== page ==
"Benton is organized, engaged, prepared, articulate, perceptive and intellectually curious," says Chip Snively, a UNC Kenan-Flagler Business School professor who taught Moss last year in a Business 408 finance course. "As a professor for 12 years, I find if students have those characteristics then they prove to be outstanding students; not just good students, but outstanding ones. They put more into the class and get a multiplier benefit out of it. Benton was one of those."
Moss describes himself as "one of the most curious kids you'll ever meet," so it seems natural to ask him what he's reading for fun right now. Not textbooks, not assigned reading, but only the books he picks up in that free time that appears to be somewhat non-existent.
"It's kind of nerdy," he says sheepishly. "I'm getting into some of the tech startup stuff. I'm reading introductions to a lot of database systems. Startups are a really fun atmosphere, and I've been around a couple that wowed me. The team aspect is appealing, with everyone doing multiple different roles and each link being an integral part of getting the company off the ground. It's a fantastic atmosphere to be around. I'm having a mid-major crisis right now where I wish I could've picked up a minor in computer science or something. But I thought about it too late."
Instead, he'll have to get by with his major in economics and business administration.
3. You are beyond blessed with options in the classroom as well as on the field. Don't get too high or too low on failures and successes.
This might be the easiest one to remember, because it's not just Tom Moss who reminds Benton of it. It's also virtually every professional baseball organization in America.
Junior year is usually draft year for the college game's top prospects. Players are eligible when their high school graduating class is three years out of high school--that's this summer for Moss. When a player is picked after his junior year, he has maximum leverage; if the drafting team doesn't meet his financial requirements, he can always threaten to go back to college. That leverage vanishes if he indeed goes back to school for his senior year, because a drafted senior doesn't have the option of returning to school.
Moss will be one of the most intriguing prospects on every 2014 draft board. As a three-year starter at a national power who has pitched at the highest levels, he's essentially a surefire draftee. But he does have some red flags. It's just that his red flags are different than most.
As part of the pre-draft process, professional teams hold on-campus meetings with prospective draftees. For Moss, those sessions have included a common theme.
"The first thing everyone asks when they walk into a scouting meeting is, 'Are you really going to commit to this if we call you up and sign you?'" Moss says. "Some of them are very direct. Some will beat around the bush and then ease into it, but invariably it's the first question any of them ask. They'll say, 'We know you are a smart kid. Do you want to play professional baseball and will you be committed to it while you're doing it?'"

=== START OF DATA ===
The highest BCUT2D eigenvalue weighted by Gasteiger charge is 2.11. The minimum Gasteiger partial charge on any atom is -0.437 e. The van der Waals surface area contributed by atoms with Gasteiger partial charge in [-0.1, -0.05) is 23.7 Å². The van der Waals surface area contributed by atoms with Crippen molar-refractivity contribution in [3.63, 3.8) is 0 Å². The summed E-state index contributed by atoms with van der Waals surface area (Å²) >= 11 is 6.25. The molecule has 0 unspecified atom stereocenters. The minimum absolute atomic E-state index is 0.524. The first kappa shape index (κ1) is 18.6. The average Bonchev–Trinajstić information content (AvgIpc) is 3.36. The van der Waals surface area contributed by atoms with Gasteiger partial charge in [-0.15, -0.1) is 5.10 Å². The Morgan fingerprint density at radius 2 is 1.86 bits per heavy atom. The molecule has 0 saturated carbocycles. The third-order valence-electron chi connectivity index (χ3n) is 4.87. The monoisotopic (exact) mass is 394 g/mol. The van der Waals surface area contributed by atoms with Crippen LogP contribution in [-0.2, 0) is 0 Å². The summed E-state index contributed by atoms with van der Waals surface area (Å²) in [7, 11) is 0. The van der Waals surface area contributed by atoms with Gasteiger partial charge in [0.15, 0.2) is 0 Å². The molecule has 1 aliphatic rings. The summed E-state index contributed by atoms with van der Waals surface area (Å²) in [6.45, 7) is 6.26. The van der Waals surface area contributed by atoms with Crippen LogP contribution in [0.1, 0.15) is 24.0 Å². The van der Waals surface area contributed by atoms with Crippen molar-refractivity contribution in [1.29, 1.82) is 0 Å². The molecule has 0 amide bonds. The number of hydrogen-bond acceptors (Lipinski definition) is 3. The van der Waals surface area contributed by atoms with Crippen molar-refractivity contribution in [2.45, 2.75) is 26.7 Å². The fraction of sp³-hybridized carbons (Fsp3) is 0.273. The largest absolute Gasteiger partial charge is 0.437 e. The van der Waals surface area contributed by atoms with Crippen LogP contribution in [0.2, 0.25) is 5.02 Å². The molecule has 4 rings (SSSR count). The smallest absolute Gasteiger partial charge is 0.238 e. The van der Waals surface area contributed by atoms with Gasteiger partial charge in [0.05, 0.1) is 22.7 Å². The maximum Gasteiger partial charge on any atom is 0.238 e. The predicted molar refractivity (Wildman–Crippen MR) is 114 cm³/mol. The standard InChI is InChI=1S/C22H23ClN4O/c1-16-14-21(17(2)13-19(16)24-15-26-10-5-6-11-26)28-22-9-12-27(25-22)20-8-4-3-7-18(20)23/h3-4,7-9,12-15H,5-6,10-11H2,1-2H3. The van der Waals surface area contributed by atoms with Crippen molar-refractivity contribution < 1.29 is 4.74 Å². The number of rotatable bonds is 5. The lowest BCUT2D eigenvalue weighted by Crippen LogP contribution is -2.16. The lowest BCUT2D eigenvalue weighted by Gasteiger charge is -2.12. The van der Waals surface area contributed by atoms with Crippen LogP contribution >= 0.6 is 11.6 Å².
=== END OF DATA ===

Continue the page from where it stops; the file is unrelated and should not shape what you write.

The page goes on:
It's a safe bet that most pre-draft meetings between players and pro teams don't include the question, "Do you want to play professional baseball?" It's generally assumed that the answer is yes. In terms of rhetorical questions for 21-year-old males, "Do you want to play professional baseball?" is right up there with "Do you like oxygen?"
"Normally, my reply is that it's true that I do have a lot of things in my life," Moss says. "But if you take a hard look at the things I have going on, I'm doing them because I am committed to them. If I end up playing professional baseball, it's going to be because I want to commit myself to it for that period of time until I can't play anymore. I'm not out here to con anyone. If it's a route I want to take, I'm going to do it. If I don't think I can commit to it, that's another thing, and we'll go down that road if it comes up."
There is the essence of Benton Moss. He plays a sport where reaching the professional level is the ultimate dream of millions of his peers. But he has such a long view of his life that even the dream of playing pro baseball is only a dream for him "for that period of time until I can't play anymore." Once it's over, he'll do something else. Most likely, he'll do it very well.
Since his own coach, Mike Fox, professes to be a little bit in awe of him, it seems natural to ask Moss who impresses him. Who awes him?
"The people who amaze me," he says, "are people like a Roy Halladay or a John Mayer, who have honed in and focused on their passion. I respect anyone who really hones in on what they love."
This is a little unexpected. The kid with so many options that professional baseball teams aren't certain they are appealing enough for him is enamored by people with the single-minded focus of Halladay, a major league pitcher who retired after last season, or Mayer, a seven-time Grammy-award winning singer-songwriter.
Those are people who have committed their lives to the skill that they have perfected.
Moss sees the irony. Of course he does.
"The beauty of it is that those guys are full-grown men, and I'm still a kid," he says. "I'll have to begin to make some choices pretty soon. But I'm not there yet."
This article was written by Adam Lucas, editor of CAROLINA, and republished with permission from GoHeels.com